Prominent Kyrgyz journalist killed in Kazakhstan

New York, December 22, 2009—The Committee to Protect Journalists called on Kazakh authorities today to thoroughly investigate the apparent murder of visiting Kyrgyz journalist Gennady Pavlyuk. Pavlyuk, at left, who is better known by his pen name, Ibragim Rustambek, died in the hospital this morning after falling from an upper-story window of an apartment building in Kazakhstan’s economic capital, Almaty, last week.

Pavlyuk, 40, described by colleagues as one of Kyrgyzstan’s most prominent journalists, had traveled to Almaty from Bishkek on business on Wednesday; the exact purpose of the trip remains unclear. According to some local reports, Pavlyuk intended to start a pro-opposition online newspaper in the next few months, and had traveled to Almaty to meet with potential Kazakh partners on that project; according to other reports, Pavlyuk had undertaken a reporting trip to investigate the activities of a transnational criminal group specializing in car theft.

Pavlyuk, an ethnic Russian, had headed the Kyrgyz bureaus of the Russian newspapers Argumenty i Fakty and Komsomolskaya Pravda before becoming the editor-in-chief of the independent Kyrgyz newspaper Bely Parokhod—a publication known for its investigations of top-level corruption. In the past several months, however, he had abandoned his staff jobs to freelance and plan the launch of his own publication, according to CPJ contacts in the region. In his articles, Pavlyuk often criticized the policies of Kyrgyz President Kurmanbek Bakiyev and his government, said Marat Tokoyev, head of a Kyrgyz press freedom group called Public Association Journalists.”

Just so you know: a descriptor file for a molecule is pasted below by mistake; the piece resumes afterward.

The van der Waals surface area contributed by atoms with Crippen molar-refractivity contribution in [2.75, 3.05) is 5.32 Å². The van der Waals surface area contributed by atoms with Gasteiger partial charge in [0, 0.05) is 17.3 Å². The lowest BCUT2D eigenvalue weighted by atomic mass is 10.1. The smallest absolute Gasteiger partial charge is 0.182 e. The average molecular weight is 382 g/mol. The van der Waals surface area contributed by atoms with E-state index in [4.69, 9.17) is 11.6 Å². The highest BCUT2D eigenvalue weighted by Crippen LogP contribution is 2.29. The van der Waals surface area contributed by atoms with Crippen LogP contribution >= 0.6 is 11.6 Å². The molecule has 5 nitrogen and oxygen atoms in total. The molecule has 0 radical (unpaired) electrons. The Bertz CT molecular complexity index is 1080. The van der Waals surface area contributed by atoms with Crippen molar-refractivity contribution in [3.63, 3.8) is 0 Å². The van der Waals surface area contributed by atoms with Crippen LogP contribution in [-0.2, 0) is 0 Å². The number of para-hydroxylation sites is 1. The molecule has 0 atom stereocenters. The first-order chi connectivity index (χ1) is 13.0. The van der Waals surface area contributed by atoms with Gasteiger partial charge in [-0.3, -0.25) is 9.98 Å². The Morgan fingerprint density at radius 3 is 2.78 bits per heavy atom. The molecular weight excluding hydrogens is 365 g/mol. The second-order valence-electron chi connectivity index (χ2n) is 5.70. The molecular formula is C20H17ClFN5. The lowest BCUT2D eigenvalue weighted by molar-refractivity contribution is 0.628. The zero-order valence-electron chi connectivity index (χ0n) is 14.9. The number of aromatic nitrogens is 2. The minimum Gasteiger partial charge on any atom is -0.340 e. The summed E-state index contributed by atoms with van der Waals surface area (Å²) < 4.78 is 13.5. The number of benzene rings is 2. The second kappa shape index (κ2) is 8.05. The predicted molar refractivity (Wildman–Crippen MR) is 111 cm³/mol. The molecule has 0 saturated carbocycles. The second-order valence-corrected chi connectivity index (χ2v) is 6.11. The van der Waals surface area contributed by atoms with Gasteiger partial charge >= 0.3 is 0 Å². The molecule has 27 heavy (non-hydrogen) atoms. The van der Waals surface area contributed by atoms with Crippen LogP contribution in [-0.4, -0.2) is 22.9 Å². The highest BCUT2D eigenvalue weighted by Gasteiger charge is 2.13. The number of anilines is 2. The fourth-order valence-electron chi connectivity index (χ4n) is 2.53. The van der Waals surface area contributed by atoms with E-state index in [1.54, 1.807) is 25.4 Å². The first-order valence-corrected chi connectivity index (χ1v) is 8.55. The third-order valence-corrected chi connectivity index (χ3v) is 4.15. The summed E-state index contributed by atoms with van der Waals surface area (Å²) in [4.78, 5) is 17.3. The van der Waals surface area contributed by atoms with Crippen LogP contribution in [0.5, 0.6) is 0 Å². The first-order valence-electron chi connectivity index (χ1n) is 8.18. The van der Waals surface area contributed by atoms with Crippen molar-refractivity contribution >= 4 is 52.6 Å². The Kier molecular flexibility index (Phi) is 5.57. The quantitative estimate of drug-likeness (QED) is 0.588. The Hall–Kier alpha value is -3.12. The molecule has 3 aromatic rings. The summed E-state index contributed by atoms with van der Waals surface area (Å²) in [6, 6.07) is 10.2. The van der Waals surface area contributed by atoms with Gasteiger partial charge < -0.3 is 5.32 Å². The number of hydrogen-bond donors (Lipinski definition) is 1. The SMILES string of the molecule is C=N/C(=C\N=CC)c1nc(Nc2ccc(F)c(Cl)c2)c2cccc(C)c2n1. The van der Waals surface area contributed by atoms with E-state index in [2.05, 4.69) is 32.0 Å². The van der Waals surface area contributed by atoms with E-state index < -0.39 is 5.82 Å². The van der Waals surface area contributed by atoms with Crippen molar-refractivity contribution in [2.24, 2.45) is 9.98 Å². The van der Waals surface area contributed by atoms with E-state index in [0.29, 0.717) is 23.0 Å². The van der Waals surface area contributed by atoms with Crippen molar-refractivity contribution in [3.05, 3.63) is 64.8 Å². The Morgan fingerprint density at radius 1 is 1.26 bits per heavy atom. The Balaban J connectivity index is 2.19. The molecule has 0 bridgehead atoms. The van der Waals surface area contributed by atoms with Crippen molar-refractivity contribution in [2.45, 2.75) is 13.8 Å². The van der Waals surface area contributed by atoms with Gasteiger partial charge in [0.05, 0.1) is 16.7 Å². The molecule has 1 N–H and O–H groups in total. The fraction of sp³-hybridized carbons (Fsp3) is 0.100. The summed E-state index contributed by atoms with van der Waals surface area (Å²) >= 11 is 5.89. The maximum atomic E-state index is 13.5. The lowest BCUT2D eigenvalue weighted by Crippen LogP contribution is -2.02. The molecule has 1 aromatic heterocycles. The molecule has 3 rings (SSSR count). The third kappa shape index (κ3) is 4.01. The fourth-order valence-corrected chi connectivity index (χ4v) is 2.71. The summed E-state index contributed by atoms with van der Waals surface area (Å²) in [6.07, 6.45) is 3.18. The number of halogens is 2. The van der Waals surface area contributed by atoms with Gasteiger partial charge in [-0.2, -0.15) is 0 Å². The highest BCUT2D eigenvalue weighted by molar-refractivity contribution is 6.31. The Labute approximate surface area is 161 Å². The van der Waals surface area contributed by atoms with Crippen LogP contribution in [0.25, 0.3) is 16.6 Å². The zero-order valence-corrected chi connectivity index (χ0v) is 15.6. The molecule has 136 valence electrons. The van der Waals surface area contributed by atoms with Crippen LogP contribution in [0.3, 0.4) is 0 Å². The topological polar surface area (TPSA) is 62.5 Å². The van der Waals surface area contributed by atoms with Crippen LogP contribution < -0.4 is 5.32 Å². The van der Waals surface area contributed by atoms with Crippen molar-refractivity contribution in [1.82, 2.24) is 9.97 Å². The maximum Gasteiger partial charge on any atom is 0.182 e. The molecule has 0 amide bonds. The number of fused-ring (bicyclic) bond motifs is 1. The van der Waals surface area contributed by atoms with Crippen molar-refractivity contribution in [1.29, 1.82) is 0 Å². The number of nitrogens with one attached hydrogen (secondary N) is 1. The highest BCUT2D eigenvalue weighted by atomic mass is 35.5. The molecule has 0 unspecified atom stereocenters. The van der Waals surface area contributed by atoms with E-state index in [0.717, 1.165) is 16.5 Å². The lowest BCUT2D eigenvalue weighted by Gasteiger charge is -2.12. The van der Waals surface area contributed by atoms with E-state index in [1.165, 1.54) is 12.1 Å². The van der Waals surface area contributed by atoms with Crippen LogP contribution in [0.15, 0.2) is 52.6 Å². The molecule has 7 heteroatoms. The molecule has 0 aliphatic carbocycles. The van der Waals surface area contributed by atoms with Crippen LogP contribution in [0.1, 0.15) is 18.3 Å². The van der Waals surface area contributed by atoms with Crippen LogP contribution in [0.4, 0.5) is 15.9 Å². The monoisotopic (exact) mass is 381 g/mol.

Pavlyuk was found unconscious on Wednesday evening, sprawled on the overhang of an apartment building’s entrance in Almaty, his hands and legs bound with tape, the Kazakh Ministry of Interior, which has launched a murder probe, said today.

“We call on Kazakh authorities to thoroughly and aggressively investigate the apparent murder of Gennady Pavlyuk, including the possibility that he had been killed in retaliation for his critical reporting on the Kyrgyz government,” said CPJ Europe and Central Asia Program Coordinator Nina Ognianova. “Pavlyuk was a well-known critic of Kyrgyz authorities. We urge Kazakh investigators to work together with their Kyrgyz counterparts to investigate whether his death was linked to his work.”

It is unclear why Pavlyuk had gone to the building where he died and whom he had met with there. A police search found a roll of tape, Pavlyuk’s jacket, the key to the Almaty hotel room he had checked into earlier the same day, and an empty laptop bag in a sixth-floor apartment above, the ministry said. The ministry said it was considering all possible motives for killing, but did not elaborate.

The Kyrgyz news agency AKIpress reported that a security camera had caught the image of an unknown man with whom Pavlyuk had left his Almaty hotel earlier that day. The windows in the apartment, from which Pavlyuk fell, were not broken, AKIpress said. Pavlyuk suffered multiple injuries caused by the fall, according to doctors with Almaty’s central city hospital where the journalist was treated. This morning he died from the injuries, never having regained consciousness, the independent Kazakh newspaper Respublika reported.

“The frequent recent attacks—and now the death—of our colleagues make it extremely difficult for the rest of us to do our jobs,” Tokoyev told CPJ. “Most of the time, the attackers go unpunished and this creates an atmosphere of hopelessness and fear.”

Last week, CPJ called for an end to the unrelenting wave of unsolved attacks on journalists covering Kyrgyzstan. In two separate cases on December 15, a journalist was beaten and a newspaper received a bullet in an envelope along with threatening notes. The week before that, several other journalists and political analysts received anonymous letters urging them to stop reporting and leave Kyrgyzstan. The October 2007 murder in Osh of ethnic Uzbek editor Alisher Saipov remains unsolved.

Kazakhstan, the neighboring country north of Kyrgyzstan, has had its own commitments to press freedom and democracy under intense scrutiny in the lead-up to its assumption in January of the 2010 chairmanship of Europe’s top security and human rights monitoring body, the Organization for Security and Co-operation in Europe.